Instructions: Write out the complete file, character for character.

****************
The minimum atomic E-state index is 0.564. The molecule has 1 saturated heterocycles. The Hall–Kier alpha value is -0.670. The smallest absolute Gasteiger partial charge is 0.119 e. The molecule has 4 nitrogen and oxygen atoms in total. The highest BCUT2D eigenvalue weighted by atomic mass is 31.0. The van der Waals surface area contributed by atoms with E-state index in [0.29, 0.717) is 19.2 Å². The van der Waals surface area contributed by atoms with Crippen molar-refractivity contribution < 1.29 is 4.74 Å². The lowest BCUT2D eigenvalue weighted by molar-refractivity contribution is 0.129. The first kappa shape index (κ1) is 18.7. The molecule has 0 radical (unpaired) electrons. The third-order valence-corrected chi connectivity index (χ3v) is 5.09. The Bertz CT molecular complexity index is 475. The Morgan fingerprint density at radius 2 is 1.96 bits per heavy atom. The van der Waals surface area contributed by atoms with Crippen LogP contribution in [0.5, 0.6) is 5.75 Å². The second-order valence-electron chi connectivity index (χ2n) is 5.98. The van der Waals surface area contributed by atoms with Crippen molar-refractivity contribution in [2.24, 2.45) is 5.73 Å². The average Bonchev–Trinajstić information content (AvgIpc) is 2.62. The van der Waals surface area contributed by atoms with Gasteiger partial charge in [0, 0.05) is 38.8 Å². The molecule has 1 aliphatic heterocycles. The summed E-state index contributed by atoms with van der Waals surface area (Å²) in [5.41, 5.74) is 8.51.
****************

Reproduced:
The minimum atomic E-state index is 0.564. The molecule has 1 saturated heterocycles. The Hall–Kier alpha value is -0.670. The smallest absolute Gasteiger partial charge is 0.119 e. The molecule has 4 nitrogen and oxygen atoms in total. The highest BCUT2D eigenvalue weighted by atomic mass is 31.0. The van der Waals surface area contributed by atoms with E-state index in [0.29, 0.717) is 19.2 Å². The van der Waals surface area contributed by atoms with Crippen molar-refractivity contribution < 1.29 is 4.74 Å². The lowest BCUT2D eigenvalue weighted by molar-refractivity contribution is 0.129. The first kappa shape index (κ1) is 18.7. The molecule has 0 radical (unpaired) electrons. The third-order valence-corrected chi connectivity index (χ3v) is 5.09. The Bertz CT molecular complexity index is 475. The Morgan fingerprint density at radius 2 is 1.96 bits per heavy atom. The van der Waals surface area contributed by atoms with Crippen LogP contribution in [0.5, 0.6) is 5.75 Å². The second-order valence-electron chi connectivity index (χ2n) is 5.98. The van der Waals surface area contributed by atoms with Crippen molar-refractivity contribution in [2.24, 2.45) is 5.73 Å². The average Bonchev–Trinajstić information content (AvgIpc) is 2.62. The van der Waals surface area contributed by atoms with Gasteiger partial charge in [0, 0.05) is 38.8 Å². The molecule has 1 aliphatic heterocycles. The summed E-state index contributed by atoms with van der Waals surface area (Å²) in [5.41, 5.74) is 8.51.